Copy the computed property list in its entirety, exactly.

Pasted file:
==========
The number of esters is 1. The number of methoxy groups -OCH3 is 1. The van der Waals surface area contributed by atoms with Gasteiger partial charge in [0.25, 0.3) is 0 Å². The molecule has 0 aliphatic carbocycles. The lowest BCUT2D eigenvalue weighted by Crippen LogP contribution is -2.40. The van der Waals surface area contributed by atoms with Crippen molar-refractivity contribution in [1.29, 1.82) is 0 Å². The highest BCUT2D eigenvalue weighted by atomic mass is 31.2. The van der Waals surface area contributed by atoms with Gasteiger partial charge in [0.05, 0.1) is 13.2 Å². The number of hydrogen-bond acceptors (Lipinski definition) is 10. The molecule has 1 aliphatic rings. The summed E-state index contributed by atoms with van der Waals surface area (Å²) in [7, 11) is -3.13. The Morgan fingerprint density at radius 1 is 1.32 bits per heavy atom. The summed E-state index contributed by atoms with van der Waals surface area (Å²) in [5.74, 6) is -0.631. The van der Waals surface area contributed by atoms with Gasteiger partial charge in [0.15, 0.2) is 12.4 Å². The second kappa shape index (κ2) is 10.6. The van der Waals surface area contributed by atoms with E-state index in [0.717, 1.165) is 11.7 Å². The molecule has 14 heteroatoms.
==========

The number of esters is 1. The number of methoxy groups -OCH3 is 1. The van der Waals surface area contributed by atoms with Gasteiger partial charge in [0.25, 0.3) is 0 Å². The molecule has 0 aliphatic carbocycles. The lowest BCUT2D eigenvalue weighted by Crippen LogP contribution is -2.40. The van der Waals surface area contributed by atoms with Crippen molar-refractivity contribution in [1.29, 1.82) is 0 Å². The highest BCUT2D eigenvalue weighted by atomic mass is 31.2. The van der Waals surface area contributed by atoms with Gasteiger partial charge in [0.05, 0.1) is 13.2 Å². The number of hydrogen-bond acceptors (Lipinski definition) is 10. The molecule has 1 aliphatic rings. The summed E-state index contributed by atoms with van der Waals surface area (Å²) in [7, 11) is -3.13. The Morgan fingerprint density at radius 1 is 1.32 bits per heavy atom. The summed E-state index contributed by atoms with van der Waals surface area (Å²) in [5.74, 6) is -0.631. The van der Waals surface area contributed by atoms with Gasteiger partial charge in [0.15, 0.2) is 12.4 Å². The second kappa shape index (κ2) is 10.6. The van der Waals surface area contributed by atoms with E-state index in [0.717, 1.165) is 11.7 Å². The molecule has 14 heteroatoms.